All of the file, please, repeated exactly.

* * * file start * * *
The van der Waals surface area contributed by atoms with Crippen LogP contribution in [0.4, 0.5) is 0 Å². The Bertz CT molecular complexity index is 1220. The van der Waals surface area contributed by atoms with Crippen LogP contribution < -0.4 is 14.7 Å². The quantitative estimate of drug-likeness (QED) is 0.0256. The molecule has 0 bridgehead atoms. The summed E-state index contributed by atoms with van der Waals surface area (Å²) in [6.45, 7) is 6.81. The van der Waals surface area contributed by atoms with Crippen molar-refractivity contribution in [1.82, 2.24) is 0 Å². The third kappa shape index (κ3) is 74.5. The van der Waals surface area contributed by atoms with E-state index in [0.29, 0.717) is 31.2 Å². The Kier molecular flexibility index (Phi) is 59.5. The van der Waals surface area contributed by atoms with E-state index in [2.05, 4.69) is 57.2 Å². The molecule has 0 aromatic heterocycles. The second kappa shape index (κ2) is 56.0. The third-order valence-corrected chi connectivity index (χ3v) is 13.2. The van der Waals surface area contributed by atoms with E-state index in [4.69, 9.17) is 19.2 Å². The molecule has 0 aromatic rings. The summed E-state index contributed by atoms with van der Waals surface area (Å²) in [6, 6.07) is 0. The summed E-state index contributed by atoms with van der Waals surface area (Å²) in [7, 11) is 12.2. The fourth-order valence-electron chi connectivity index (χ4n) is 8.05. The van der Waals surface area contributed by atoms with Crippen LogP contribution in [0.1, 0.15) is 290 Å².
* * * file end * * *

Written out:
The van der Waals surface area contributed by atoms with Crippen LogP contribution in [0.4, 0.5) is 0 Å². The Bertz CT molecular complexity index is 1220. The van der Waals surface area contributed by atoms with Crippen LogP contribution < -0.4 is 14.7 Å². The quantitative estimate of drug-likeness (QED) is 0.0256. The molecule has 0 bridgehead atoms. The summed E-state index contributed by atoms with van der Waals surface area (Å²) in [6.45, 7) is 6.81. The van der Waals surface area contributed by atoms with Crippen molar-refractivity contribution in [1.82, 2.24) is 0 Å². The third kappa shape index (κ3) is 74.5. The van der Waals surface area contributed by atoms with E-state index in [0.29, 0.717) is 31.2 Å². The Kier molecular flexibility index (Phi) is 59.5. The van der Waals surface area contributed by atoms with E-state index in [2.05, 4.69) is 57.2 Å². The molecule has 0 aromatic heterocycles. The second kappa shape index (κ2) is 56.0. The third-order valence-corrected chi connectivity index (χ3v) is 13.2. The van der Waals surface area contributed by atoms with E-state index in [4.69, 9.17) is 19.2 Å². The molecule has 0 aromatic rings. The summed E-state index contributed by atoms with van der Waals surface area (Å²) in [6, 6.07) is 0. The summed E-state index contributed by atoms with van der Waals surface area (Å²) in [7, 11) is 12.2. The fourth-order valence-electron chi connectivity index (χ4n) is 8.05. The van der Waals surface area contributed by atoms with Crippen LogP contribution in [0.1, 0.15) is 290 Å².